Yes, at frequencies and energy levels that evolution has made us fit for. But are we fit enough to survive the unprecedented levels of exposure to microwave, radio and ELF? Maybe. Maybe not.
    Wait long enough and we shall adapt, through natural selection…

    > … just to be safe in keeping with the Paralyzing Precautionary Principle.

    The Precautionary Principle has been adopted in many cases, so it cannot be generally dismissed as “paralyzing”. With regards to non-ionizing EMF, the Precautionary Principle is supposedly paralyzing only because of the inconvenience and cost of reducing exposure.
    But adoption of the principle should be based on risks, not on profits of interest groups.

  2. Ian Stone said

    I have read your comments with interest I was wondering can you explain all the frequencies band that our Brain can receive and send energy information.

    Are you aware that humans transmitting information using some of these frequency can induce many measurable electrical changes and visible physical changes in another human with no physical contact.

    Maybe it could be that the EM-radiation emitted by cell phones & power lines themselves is not the cause, but the disturbances or distortions they cause to the subtle movements of Energy within and around the body which then become disturbed by extensive exposure of the EM-radiation emitted by cell phones & power lines could affect the natural balance which then may contribute to the manifestation of cancer.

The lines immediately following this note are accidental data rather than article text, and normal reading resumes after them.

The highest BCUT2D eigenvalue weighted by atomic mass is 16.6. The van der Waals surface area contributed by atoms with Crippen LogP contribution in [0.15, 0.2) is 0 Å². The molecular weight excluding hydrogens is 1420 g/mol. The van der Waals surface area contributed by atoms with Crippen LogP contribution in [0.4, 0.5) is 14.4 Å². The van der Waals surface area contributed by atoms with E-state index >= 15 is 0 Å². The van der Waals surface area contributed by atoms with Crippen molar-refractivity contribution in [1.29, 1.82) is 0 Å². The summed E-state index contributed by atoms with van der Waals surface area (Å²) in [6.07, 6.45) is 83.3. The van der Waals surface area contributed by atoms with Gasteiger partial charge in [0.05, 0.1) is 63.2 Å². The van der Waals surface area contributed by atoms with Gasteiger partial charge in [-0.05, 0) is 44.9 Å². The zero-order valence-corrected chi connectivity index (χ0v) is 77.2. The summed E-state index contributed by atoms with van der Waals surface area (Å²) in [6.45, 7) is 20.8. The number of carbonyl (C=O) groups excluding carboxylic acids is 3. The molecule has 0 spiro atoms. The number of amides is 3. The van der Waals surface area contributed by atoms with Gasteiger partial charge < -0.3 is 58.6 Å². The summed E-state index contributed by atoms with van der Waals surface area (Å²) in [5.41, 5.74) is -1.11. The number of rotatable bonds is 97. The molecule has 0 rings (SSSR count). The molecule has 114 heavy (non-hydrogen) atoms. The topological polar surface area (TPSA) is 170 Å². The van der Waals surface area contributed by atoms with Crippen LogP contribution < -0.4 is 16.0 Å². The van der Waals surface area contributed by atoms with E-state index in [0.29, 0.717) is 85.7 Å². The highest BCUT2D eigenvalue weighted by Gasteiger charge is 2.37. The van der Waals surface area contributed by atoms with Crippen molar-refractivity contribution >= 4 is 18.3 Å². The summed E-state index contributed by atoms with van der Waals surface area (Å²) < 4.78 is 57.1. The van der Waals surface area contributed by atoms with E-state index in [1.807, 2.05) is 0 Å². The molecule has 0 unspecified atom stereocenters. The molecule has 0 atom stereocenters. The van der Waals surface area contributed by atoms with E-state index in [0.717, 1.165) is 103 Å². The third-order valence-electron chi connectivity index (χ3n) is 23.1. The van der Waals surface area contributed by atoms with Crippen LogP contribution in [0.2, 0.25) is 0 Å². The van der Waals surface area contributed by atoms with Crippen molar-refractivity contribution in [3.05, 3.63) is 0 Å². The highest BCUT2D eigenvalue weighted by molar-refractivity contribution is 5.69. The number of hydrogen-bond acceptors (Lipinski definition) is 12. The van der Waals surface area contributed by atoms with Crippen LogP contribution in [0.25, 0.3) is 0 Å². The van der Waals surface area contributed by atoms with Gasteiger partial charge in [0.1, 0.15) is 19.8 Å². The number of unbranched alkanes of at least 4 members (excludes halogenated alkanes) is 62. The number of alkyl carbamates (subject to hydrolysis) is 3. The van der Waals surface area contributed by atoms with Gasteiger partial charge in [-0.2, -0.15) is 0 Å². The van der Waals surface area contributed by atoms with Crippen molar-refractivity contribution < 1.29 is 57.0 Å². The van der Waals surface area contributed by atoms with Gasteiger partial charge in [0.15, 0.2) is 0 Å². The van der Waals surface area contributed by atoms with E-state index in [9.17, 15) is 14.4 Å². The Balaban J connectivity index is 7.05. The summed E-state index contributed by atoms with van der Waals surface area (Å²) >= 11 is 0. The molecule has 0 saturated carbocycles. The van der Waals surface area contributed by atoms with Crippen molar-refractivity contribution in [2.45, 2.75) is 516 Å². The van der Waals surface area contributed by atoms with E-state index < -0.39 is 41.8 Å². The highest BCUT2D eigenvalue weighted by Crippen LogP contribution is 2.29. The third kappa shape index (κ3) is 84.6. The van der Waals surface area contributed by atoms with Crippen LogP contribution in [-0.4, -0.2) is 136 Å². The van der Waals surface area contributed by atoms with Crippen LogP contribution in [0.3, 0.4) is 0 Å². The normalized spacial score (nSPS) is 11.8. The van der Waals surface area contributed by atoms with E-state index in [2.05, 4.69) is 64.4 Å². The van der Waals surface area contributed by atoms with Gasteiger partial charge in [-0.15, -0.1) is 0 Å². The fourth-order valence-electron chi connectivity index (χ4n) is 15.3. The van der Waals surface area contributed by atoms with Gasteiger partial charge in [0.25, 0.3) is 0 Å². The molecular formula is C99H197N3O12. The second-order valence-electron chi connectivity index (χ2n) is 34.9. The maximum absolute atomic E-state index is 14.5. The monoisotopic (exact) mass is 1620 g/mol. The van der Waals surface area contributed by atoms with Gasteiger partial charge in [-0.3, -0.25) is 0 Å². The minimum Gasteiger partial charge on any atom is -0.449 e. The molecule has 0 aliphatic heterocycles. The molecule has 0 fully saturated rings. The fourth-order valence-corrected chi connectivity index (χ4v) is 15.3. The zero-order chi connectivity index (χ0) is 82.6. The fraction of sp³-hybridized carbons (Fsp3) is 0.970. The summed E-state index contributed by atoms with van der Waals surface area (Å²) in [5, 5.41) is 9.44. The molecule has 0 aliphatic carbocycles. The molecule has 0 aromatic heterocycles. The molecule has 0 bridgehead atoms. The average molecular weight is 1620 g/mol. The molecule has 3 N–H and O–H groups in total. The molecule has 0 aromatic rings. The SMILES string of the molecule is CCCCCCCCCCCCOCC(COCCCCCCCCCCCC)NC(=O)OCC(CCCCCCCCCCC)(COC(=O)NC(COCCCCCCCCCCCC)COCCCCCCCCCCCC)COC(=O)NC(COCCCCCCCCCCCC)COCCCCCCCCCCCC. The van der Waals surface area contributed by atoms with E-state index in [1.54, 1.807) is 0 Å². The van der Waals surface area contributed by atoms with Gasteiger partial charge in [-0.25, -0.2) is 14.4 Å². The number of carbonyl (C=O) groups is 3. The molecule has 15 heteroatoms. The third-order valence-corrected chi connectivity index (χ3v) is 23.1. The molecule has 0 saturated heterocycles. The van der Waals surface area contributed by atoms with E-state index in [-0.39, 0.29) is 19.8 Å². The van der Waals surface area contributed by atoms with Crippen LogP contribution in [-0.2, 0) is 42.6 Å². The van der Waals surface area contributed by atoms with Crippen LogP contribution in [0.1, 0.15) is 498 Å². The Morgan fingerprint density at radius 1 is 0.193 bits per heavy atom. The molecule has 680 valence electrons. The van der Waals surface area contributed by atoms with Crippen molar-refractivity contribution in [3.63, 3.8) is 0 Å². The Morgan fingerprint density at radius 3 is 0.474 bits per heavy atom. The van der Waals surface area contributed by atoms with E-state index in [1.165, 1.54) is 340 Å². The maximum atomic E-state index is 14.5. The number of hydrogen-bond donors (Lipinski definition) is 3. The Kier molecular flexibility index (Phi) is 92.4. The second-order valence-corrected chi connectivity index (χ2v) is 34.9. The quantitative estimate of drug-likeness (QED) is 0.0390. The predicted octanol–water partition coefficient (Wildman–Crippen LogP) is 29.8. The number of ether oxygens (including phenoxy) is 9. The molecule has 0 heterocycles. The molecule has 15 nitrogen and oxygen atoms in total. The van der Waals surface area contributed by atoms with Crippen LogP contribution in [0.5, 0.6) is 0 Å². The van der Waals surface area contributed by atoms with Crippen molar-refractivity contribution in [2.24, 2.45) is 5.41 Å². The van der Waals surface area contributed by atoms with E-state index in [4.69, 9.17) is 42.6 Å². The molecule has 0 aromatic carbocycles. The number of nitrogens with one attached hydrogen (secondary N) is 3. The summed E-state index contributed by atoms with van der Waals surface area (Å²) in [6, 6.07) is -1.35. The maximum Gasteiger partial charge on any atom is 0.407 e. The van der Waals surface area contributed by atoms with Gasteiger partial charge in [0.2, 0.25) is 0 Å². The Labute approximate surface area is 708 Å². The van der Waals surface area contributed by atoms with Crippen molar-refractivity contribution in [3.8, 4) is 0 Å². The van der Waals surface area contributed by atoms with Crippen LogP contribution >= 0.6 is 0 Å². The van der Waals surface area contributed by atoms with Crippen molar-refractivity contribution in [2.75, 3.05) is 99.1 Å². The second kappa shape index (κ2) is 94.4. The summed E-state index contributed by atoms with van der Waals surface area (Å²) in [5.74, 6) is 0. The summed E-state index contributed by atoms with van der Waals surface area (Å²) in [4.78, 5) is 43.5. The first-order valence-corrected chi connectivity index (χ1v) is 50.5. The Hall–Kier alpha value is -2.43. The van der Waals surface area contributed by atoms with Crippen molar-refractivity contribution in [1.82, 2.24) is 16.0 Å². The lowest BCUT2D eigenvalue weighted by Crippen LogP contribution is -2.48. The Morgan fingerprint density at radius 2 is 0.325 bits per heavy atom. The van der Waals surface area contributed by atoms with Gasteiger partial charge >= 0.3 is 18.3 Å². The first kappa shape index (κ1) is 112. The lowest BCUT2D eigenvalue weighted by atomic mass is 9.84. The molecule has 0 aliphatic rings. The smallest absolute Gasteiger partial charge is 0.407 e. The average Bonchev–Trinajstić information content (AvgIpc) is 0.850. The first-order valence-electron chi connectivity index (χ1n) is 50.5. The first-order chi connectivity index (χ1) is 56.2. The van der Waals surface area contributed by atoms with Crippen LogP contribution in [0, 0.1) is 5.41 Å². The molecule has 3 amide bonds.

With Love
    Ian Stone – Metaphysician & Founder of HEART Energy Healing System,
    Human Energy Assessment Release Treatments
    Metaphysical Institute
    Metaphysical Institute Blog
    Facebook Add as a friend

  3. BillyJoe said

    Ian, my dear: and pigs can fly

  4. Hey, nice tips. I’ll buy a glass of beer to the man from that chat who told me to go to your site🙂

  5. If you ever want to see a reader’s feedback🙂 , I rate this article for four from five. Decent info, but I have to go to that damn msn to find the missed pieces. Thank you, anyway!

  6. rohedi said

    When calculating the frequency (f) or period (T) of Electromagnetic Waves you need the right pi number. In order to create the number pi, Rohedi invites you all to look and reading The Newest Pi Exact Formula at this link:

    http://eqworld.ipmnet.ru/forum/viewtopic.php?f=3&t=148.

  7. Kim said